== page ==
Escanjaque people It is thought that Jusepe probably led the Oñate party on the same route he had taken on the Umana and Leyba expedition six years earlier. They found an encampment of native people that Oñate called the Escanjaques. He estimated the population at more than 5,000 living in 600 houses. The Escanjaques lived in round houses as large as in diameter and covered with tanned buffalo hides. They were hunters, according to Oñate, depending upon the buffalo for their subsistence and planting no crops.
In January 1599, Oñate retaliated for the loss of his nephew, by sending the man's father Vicente de Zaldívain (Don Juan's brother) on an offensive known as the Acoma War.
More DetailsHide DetailsThe retaliatory strike by Oñate's forces left 800 villagers, including women and children killed in the raid.
Oñate's officials enslaved the remaining 80 men and 500 women and their children. By Don Juan’s decree, the offenders would have one foot amputated. 80 Acoma men over the age of twenty-five were affected. Females became slaves for twenty years. Research suggests that those mutilated numbered twenty-four, but that sum is unsubstantiated.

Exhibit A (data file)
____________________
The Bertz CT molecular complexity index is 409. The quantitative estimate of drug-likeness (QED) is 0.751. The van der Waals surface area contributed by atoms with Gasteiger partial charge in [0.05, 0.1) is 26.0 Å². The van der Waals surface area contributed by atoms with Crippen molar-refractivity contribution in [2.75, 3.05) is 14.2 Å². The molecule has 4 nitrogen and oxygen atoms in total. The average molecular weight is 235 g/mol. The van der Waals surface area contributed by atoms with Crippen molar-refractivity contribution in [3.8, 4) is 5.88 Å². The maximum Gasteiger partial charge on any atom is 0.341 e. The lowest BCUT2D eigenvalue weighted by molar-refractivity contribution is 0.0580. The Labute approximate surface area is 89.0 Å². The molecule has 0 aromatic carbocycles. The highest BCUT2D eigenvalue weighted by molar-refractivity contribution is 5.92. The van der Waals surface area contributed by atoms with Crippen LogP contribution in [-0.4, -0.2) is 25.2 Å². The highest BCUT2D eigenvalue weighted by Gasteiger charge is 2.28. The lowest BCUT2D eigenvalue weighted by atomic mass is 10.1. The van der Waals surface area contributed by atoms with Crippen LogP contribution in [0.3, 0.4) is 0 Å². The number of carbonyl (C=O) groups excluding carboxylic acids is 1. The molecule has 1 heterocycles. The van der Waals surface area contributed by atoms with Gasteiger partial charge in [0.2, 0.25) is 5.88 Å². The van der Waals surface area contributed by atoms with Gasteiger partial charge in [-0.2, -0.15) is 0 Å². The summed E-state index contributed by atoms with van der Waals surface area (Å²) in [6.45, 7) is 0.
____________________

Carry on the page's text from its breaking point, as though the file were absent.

Philip III recalled Oñate to Spain in 1606 and banned him from the province over his handling of this war.
A great mistrust had been fostered amongst the Pueblo peoples before Oñate arrived. He himself would soon gain a reputation among the Spanish colonists and indigenous people as stern, if not dangerous. In October 1598, a skirmish erupted when a squad of Oñate's men demanded supplies from Acoma Pueblo.
More DetailsHide DetailsTrade had failed over provisions that the Acoma themselves needed to survive the oncoming winter. The Acoma resisted and 11 Spaniards were killed, amongst them Don Juan’s nephew Juan de Zaldívar.